Condo, Strata and HOA News

Tag Archives: development

Catastrophic Condo Failure Is Not Caveat Emptor – Buyer Beware

The Bellavera Green Condo, Leduc Alberta, has suffered a massive, catastrophic, failure requiring all 150 of the residents (85 units) to vacate the premises. The reasons: code-failing fire alarm system, missing or damaged firewalls, condemned exterior staircase, non-sustained heat and electric, a second phase abandoned – unsafe and unsecured, and inability for emergency vehicles to access the building.

It is unclear who has title to the units (it’s not clear if the developer handed over title to occupied units), who to go after for costs, and the developer – Kevyn Frederick – has conveniently disappeared. As with catastrophic failures of this type, residents who have mortgages will remain responsible for their payments even if they can never return to their units, or have other costs until such time they could reside again at the Bellavera Green.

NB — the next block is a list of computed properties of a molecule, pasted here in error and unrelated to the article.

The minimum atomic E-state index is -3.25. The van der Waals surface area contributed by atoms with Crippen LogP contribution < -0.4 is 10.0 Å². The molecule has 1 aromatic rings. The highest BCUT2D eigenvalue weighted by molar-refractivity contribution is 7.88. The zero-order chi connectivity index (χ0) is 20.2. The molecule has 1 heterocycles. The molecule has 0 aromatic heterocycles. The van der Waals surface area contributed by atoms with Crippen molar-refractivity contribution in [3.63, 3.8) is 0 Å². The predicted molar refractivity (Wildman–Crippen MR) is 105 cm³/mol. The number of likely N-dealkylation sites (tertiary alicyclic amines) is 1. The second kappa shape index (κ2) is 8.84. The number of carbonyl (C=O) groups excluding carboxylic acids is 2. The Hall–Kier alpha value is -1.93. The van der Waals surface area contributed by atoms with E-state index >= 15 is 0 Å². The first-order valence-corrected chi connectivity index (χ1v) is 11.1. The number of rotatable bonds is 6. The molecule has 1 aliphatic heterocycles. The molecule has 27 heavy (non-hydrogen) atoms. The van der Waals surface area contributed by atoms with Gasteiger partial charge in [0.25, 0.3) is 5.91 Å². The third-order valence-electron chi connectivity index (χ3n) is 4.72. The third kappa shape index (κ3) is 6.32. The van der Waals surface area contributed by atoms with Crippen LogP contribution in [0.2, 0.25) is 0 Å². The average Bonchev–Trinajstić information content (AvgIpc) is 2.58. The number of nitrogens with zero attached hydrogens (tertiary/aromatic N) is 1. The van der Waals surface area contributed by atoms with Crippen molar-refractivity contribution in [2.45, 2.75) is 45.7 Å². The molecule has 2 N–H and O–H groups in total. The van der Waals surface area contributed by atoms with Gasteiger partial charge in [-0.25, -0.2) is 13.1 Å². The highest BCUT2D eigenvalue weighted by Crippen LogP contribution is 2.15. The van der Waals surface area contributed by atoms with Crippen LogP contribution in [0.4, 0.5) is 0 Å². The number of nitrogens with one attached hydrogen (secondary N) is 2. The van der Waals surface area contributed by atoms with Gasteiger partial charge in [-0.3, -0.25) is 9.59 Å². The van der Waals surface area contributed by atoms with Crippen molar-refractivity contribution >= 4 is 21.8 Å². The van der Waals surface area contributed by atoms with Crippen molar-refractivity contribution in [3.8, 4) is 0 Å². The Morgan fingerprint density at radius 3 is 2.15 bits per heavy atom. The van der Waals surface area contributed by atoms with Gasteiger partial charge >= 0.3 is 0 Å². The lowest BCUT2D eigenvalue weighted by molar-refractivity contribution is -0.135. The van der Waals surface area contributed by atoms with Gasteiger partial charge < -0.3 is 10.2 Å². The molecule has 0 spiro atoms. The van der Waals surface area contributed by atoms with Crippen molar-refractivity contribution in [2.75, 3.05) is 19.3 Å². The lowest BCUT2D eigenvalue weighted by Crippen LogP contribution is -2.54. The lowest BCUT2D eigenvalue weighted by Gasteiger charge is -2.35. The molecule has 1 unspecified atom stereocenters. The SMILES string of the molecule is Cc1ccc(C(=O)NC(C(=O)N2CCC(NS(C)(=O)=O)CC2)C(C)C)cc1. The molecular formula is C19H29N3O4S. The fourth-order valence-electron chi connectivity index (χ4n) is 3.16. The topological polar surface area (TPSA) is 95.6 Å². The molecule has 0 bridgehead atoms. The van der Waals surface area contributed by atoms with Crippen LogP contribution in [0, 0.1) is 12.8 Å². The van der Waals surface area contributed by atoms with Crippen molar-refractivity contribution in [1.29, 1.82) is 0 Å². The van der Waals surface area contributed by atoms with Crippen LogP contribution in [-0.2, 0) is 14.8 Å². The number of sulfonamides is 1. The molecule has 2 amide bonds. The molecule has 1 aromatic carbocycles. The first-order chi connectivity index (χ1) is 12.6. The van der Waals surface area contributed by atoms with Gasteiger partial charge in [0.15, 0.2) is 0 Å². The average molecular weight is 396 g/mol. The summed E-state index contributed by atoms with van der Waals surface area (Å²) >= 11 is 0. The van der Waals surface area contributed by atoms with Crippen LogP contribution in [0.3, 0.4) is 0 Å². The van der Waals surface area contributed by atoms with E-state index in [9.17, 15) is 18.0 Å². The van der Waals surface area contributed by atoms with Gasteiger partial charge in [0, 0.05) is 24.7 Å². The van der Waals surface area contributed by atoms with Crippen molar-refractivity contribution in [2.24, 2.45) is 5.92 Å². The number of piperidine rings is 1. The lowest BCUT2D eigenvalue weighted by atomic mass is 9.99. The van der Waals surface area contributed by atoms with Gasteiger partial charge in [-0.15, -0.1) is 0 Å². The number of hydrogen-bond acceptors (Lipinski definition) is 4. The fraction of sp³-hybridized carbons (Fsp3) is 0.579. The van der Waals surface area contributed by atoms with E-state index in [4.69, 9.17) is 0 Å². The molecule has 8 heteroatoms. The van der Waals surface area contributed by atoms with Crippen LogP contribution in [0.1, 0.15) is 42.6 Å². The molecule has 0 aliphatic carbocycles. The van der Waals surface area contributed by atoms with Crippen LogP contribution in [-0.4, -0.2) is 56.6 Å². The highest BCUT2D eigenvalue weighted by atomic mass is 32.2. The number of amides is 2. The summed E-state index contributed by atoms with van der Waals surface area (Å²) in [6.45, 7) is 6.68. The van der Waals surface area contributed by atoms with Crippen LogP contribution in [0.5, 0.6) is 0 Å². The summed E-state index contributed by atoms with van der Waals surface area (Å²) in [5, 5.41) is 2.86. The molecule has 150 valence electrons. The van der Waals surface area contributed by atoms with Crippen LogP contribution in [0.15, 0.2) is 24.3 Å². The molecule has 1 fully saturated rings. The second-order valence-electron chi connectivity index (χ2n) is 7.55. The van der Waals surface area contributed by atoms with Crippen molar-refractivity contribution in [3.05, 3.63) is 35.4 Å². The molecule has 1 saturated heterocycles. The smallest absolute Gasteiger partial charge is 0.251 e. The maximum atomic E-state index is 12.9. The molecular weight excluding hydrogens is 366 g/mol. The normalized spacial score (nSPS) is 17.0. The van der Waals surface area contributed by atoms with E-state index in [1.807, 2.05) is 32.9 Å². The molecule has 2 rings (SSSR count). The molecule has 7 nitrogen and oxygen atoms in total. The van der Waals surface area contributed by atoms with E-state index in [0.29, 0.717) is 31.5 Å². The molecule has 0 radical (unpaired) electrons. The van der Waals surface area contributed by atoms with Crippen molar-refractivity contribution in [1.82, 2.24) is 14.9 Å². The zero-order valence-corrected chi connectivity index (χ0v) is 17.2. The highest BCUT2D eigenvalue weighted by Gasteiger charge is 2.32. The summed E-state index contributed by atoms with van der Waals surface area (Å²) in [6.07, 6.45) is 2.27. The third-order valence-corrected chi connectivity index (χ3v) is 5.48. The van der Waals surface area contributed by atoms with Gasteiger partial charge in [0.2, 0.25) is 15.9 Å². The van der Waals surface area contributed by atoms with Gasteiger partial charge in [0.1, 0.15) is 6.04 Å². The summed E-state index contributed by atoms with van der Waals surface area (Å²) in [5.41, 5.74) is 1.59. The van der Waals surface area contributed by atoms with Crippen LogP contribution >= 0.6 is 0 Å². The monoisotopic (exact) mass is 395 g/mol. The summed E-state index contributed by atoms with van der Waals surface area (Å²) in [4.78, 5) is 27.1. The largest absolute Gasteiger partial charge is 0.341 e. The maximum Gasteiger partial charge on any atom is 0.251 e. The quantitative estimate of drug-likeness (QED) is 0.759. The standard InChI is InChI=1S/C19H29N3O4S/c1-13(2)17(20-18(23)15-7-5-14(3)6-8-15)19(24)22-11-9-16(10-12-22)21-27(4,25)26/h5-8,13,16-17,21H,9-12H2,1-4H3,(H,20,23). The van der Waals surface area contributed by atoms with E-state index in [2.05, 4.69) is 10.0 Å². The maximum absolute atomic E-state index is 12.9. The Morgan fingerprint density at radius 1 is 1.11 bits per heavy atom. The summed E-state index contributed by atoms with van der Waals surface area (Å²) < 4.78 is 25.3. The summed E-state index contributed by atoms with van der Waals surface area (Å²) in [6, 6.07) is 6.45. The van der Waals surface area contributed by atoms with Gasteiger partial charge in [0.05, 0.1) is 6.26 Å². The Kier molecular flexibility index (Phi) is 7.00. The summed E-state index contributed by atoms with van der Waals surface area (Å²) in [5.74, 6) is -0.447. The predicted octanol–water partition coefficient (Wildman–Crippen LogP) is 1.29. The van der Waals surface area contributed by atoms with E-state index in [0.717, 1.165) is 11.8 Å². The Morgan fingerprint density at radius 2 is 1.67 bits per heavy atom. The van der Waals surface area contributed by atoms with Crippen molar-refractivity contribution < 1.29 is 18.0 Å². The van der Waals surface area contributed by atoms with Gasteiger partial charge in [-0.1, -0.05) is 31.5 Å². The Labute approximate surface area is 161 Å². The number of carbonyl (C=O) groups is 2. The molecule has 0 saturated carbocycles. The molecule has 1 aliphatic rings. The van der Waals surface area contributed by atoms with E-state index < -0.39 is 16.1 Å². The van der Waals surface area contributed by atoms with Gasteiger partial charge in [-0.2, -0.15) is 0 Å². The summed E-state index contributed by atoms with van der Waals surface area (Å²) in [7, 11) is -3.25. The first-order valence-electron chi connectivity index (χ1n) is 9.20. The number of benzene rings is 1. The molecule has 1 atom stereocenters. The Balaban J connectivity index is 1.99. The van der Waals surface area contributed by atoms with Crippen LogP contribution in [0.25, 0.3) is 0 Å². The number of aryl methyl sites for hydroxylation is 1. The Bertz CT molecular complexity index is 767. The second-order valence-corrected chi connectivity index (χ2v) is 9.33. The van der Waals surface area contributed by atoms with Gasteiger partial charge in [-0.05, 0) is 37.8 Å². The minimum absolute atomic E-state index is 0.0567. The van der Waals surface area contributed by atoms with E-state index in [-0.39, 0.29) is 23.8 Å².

In all, 150 people (and those that rely upon them) have suffered grievous fiscal harm due to the mismanagement and greed of yet another developer. And I lay the blame clearly and solely at the foot of the developer and none others. Developers have full and final control over the building and plans. It is their choice to follow legislation, or to cut corners and ignore building codes. The rest of the infrastructure – including building inspectors – is just there to try to catch errors. But these errors are not there because they haven’t been caught; they are there at the failure of the developer. Trying to pass responsibility off on inspectors is a lot like saying “you didn’t catch me, so I’m innocent.”